* France hosts over 200,000 posted workers, up 23 pct in a
* Employers use them to avoid high French labour costs
* France seeks tougher EU rules to prevent "social dumping"
By Natalie Huet
DUNKERQUE, France, Dec 6 At the northern tip of
France, on the Channel coast, the country's second-biggest
industrial building site buzzes with engines, cranes, and more
than 1,000 workers.
But most are foreign, not French, employed at lower cost on
temporary contracts under a European Union law that has stirred
political outrage, embarrassed the Socialist government and
given ammunition to the far-right National Front.
The issue, sensitive ahead of next year's European
Parliament elections, will top the agenda next Monday when the
EU's 28 labour ministers meet in Brussels, and may well be
escalated to a summit of the bloc's leaders on Dec. 19-20.
The project of a new liquefied natural gas (LNG) terminal,
close to where a British flotilla rescued an expeditionary force
when Germany invaded France in 1940, had spurred high hopes for
jobs in a rust belt town hard hit by industrial decline and the
recent closure of a Total refinery.
But like many construction sites across the country, the
project, owned by state-controlled utility EDF, mainly
employs foreigners hired via subcontractors on terms that avoid
France's high labour costs. The practice is legal under a 1996
European directive but French trade unions say it is widely
abused, and local workers are feeling bitter.
"The region is desperate for jobs, but we're facing utterly
unfair competition and we're being squeezed out," said David
Sans, a local CGT unionist. His electrical company just lost a
tender on the LNG site. Rival Italian bidders, he said, offered
Portuguese labour at nearly half the cost of French workers.
The phenomenon is on the rise as companies hungry for
business fight to win competitive tenders but it is causing
mounting resentment in France, where unemployment is near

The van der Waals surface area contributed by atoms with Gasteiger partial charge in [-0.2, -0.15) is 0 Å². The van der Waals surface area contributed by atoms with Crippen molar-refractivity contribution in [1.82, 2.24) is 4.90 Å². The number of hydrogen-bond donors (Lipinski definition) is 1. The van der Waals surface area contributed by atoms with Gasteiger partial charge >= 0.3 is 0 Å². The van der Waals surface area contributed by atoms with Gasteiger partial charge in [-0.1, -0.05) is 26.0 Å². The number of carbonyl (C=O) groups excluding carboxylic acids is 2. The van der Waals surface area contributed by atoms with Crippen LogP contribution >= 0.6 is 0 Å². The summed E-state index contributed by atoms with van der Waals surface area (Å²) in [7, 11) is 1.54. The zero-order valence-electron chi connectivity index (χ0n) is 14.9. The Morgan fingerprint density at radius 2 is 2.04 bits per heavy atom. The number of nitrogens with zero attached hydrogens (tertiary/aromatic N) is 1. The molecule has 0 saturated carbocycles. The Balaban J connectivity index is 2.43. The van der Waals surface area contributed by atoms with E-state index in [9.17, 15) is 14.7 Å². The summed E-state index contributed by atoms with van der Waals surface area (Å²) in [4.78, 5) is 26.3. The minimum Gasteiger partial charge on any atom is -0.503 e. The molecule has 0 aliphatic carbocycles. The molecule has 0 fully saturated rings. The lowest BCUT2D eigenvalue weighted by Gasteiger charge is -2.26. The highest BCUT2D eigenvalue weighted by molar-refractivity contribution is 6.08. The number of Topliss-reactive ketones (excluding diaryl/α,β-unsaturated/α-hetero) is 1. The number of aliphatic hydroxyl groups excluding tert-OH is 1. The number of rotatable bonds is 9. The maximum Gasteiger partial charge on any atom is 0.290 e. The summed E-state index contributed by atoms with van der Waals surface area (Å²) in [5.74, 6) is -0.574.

Each year, more than a million workers are posted by their
employers across EU borders to provide services, mainly in
construction, agriculture, hospitality and transport, according
to the European Commission.
The government says the number of declared posted workers in
France - mainly from Poland, Portugal and Romania - rose 23
percent this year to more than 200,000, and officials estimate
that many more go unregistered.
ABUSES HARD TO NAIL
Under EU rules, workers may be posted abroad for up to two
years to carry out a specific mission. Their contracts must
respect the labour rules of the host country, but social
security charges remain those of the home state.
In France that means they must be paid the gross minimum
wage of about 1,400 euros ($1,900) a month for a 35-hour week,
with five weeks annual holidays, but are not liable to French
payroll deductions, which are the highest in Europe.
Social charges can be two, three or four times lower for
hires from Britain, Poland or Slovakia, meaning companies can
significantly lower their labour costs by using this system.
Officials say many foreign sub-contractors don't respect the
pay and working time rules, but abuses are hard to nail.
"This phenomenon threatens our social system because not
only does it strip French workers of a job but it also means
less income for the coffers of our Social Security," a
parliamentary report debated earlier this week said.
The issue is politically toxic in other high-cost countries
such as Belgium and Denmark, and Eurosceptical populist parties
of the far right and hard left have latched on to it ahead of
European Parliament elections next May.
Fears of an influx of cheap foreign labour, symbolised by